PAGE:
Davy nodded. And that had a positive benefit. But there was still a smoking ruin where their home of twenty years stood. “What’s the story on the drone?”

  “It was a Predator. It wasn’t one of ours.”

  Davy looked very skeptical. “Not one of the CIA’s?”

  “Not one of the U.S.’s. It was one of several MQ-1s sold to Italy. It reportedly went down in the Adriatic Basin west of Montenegro, twelve hundred meters deep.”

  “And here it is scattered across a Canadian hillside.”

  “Tell me about it. The DoD is, to say the least, livid. That unit has U.S. technical advisors.”

  “So it was one of yours?”

  “There was U.S. personnel around. Investigation ongoing. Diverted or stolen.”

  Davy remained stone-faced. “Doesn’t mean it wasn’t black ops of some kind.” He relaxed a little. “Okay. I don’t believe it was you guys for lots of reasons. But just so you know? If I find a reason to change my mind, you guys are going to start losing orbital assets right and left.”

  Hunt jerked his chin sideways, neither denying nor affirming. “Predators are operated long range through a Ku-band satellite link and I’ve been told that this bird wasn’t using our … orbital assets.” He paused. “Now, I’m kind of a mushroom myself,” meaning he was kept in the dark and fed bullshit, “but if true, this means they were using the C-band line-of-sight data link which is limite
d to one hundred fifty nautical miles.”

  Davy frowned. “That would reach into Alaska, barely, but it was in the mountains—line of sight would’ve been interrupted from a ground station. If it wasn’t being controlled by satellite, it had to be controlled locally.”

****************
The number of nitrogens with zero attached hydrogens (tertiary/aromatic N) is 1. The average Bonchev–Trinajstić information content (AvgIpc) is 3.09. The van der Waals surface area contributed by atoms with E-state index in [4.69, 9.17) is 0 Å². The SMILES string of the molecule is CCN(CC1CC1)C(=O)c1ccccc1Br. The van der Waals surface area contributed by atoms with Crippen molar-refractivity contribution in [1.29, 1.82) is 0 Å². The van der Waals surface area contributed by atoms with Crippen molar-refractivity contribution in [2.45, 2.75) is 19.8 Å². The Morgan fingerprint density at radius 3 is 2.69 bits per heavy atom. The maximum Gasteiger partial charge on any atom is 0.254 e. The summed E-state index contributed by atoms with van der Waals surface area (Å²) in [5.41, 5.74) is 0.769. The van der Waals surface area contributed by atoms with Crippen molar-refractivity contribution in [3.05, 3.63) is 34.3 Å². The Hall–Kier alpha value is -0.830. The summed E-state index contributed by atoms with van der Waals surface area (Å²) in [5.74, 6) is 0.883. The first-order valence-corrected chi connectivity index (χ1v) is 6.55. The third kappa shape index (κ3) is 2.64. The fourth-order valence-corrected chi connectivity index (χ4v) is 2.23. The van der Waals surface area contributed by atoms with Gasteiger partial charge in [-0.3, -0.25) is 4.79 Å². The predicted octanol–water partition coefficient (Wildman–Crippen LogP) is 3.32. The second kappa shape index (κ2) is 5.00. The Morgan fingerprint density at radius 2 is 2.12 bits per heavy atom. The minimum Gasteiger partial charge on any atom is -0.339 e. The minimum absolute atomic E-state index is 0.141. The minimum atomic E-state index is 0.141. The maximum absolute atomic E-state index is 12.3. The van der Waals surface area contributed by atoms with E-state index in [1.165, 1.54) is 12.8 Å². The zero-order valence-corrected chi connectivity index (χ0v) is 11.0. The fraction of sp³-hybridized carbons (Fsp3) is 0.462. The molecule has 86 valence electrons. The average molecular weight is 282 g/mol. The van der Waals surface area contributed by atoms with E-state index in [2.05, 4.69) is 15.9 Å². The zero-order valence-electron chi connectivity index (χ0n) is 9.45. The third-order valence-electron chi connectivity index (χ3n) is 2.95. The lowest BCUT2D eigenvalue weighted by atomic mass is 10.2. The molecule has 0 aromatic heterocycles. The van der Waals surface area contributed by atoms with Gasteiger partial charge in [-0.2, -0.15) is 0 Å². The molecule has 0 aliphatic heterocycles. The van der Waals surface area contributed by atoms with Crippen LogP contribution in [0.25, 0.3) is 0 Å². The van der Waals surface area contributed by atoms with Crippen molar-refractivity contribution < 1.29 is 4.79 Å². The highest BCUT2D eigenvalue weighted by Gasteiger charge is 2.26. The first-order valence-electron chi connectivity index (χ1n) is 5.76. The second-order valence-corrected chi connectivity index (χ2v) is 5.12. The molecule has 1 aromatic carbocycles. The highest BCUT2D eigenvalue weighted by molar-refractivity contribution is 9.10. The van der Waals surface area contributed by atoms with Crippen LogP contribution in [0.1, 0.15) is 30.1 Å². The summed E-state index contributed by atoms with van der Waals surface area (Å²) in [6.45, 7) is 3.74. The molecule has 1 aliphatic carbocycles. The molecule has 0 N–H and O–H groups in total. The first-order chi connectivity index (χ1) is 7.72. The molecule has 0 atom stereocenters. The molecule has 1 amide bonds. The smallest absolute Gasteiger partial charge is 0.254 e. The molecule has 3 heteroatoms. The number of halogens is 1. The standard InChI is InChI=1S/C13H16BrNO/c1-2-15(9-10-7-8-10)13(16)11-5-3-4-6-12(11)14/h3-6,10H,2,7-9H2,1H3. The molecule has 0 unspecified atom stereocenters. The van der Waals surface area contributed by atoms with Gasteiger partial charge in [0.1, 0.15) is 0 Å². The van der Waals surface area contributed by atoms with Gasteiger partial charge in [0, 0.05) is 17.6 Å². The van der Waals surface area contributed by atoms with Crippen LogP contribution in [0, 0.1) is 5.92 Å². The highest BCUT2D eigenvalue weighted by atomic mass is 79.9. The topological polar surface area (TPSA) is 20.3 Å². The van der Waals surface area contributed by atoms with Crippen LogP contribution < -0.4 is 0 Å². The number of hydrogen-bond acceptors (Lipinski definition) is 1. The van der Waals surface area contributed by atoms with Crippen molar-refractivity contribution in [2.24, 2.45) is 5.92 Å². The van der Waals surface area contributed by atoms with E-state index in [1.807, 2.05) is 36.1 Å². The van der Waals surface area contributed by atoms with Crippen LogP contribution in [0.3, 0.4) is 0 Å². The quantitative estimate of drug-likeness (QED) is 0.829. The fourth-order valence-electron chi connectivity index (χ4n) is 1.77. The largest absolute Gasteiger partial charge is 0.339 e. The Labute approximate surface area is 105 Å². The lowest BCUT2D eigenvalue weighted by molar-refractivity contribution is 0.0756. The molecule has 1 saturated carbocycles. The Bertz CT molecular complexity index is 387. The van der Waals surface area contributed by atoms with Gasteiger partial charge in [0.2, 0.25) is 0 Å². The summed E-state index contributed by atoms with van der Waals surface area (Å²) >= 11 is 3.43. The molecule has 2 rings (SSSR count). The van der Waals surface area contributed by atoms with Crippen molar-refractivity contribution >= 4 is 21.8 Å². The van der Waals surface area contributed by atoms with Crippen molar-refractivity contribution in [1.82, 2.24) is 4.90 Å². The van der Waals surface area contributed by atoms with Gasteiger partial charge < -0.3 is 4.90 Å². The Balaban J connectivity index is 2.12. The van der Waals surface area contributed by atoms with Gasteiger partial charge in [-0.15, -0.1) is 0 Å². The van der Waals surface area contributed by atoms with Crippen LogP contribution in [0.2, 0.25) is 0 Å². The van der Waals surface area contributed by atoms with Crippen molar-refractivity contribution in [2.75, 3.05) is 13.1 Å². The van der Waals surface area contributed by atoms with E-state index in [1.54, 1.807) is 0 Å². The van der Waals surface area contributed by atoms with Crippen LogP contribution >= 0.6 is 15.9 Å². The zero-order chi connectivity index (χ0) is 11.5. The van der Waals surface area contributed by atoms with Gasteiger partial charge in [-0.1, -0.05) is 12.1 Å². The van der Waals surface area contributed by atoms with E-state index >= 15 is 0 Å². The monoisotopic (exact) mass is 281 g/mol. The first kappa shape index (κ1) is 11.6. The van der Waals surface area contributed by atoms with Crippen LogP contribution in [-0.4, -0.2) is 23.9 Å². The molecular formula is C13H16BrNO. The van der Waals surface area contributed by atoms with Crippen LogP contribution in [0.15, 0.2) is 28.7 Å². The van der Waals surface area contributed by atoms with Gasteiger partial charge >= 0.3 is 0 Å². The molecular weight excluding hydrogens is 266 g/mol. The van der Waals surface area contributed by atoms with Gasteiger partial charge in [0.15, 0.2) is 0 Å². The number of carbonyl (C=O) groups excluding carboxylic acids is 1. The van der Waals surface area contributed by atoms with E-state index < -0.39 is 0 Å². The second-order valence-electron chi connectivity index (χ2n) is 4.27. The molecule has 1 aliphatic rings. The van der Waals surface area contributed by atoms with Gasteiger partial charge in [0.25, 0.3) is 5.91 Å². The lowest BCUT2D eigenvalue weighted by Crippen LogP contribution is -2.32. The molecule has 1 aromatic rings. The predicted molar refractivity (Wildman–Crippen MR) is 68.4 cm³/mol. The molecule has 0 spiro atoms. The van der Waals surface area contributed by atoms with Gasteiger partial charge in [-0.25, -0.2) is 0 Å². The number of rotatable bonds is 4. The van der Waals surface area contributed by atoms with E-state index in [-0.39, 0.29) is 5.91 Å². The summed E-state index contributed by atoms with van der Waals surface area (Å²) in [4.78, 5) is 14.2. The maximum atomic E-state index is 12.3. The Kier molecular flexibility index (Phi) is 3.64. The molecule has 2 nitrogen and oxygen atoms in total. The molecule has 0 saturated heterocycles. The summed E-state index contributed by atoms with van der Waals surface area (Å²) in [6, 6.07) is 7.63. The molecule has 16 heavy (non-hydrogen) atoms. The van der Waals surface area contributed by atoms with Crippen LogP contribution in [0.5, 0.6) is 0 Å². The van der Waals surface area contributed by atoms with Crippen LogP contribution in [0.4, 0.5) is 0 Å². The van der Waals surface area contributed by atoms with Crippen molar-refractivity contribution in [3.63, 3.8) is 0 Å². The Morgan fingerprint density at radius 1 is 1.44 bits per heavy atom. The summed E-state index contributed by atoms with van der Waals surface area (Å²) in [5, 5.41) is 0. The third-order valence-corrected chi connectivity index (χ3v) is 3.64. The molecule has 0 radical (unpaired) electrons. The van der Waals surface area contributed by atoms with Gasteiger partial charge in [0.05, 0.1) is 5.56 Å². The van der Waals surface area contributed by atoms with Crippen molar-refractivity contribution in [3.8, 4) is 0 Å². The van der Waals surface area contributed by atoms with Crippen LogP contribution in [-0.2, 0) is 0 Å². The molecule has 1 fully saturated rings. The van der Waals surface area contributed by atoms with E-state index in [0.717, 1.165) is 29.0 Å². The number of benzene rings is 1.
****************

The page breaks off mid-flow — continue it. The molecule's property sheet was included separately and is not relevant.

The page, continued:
Hunt shook his head. “You have one other possibility: an airborne asset controlling it from a distance. It would have to be high, but it could be almost out to one hundred fifty miles if it were high enough.”

  “But the drone loitered overnight!”

  “It could do that on automatic. The human pilots and their aircraft could’ve spent hours on the ground, then gone back up when the helicopter you disabled reached the area.”

  “Seems like an awful stretch. Why are you bothering?”

  “Because we found that aircraft.”

  THIRTY-SEVEN

  Cent: Live From Kirsten Station

  Jade and Tara were furious with me. Tara said, “We would never have gone off to the beach if you’d told us you were doing this!”

  Turns out being furious makes you move your head a lot. Tara got most of her ejecta into the bag, but Jade blasted her emesis sack right out of her hands with just the sort of results you might imagine.

  Thank god for Tessa. She was there with the clean-up kit in seconds. I got another emesis bag into Jade’s hands, then Tessa and I donned odor-blocking disposable masks and chased globules down with wads of paper towels.

  This is the sort of thing that really stops a conversation, but ten minutes later, at the upper end of the sphere, we resumed it.

  Quietly (Grandmother was napping) Jade said, “Have you posted any video? There wasn’t a hint of this on the news when I was scanning the channels in St. Martin.”

  “Not yet. We’ve had other priorities. We’re still a construction zone, you know.”

  “Yeah, but this is huge. Your grandmother is living in space. She’s the only one, right?”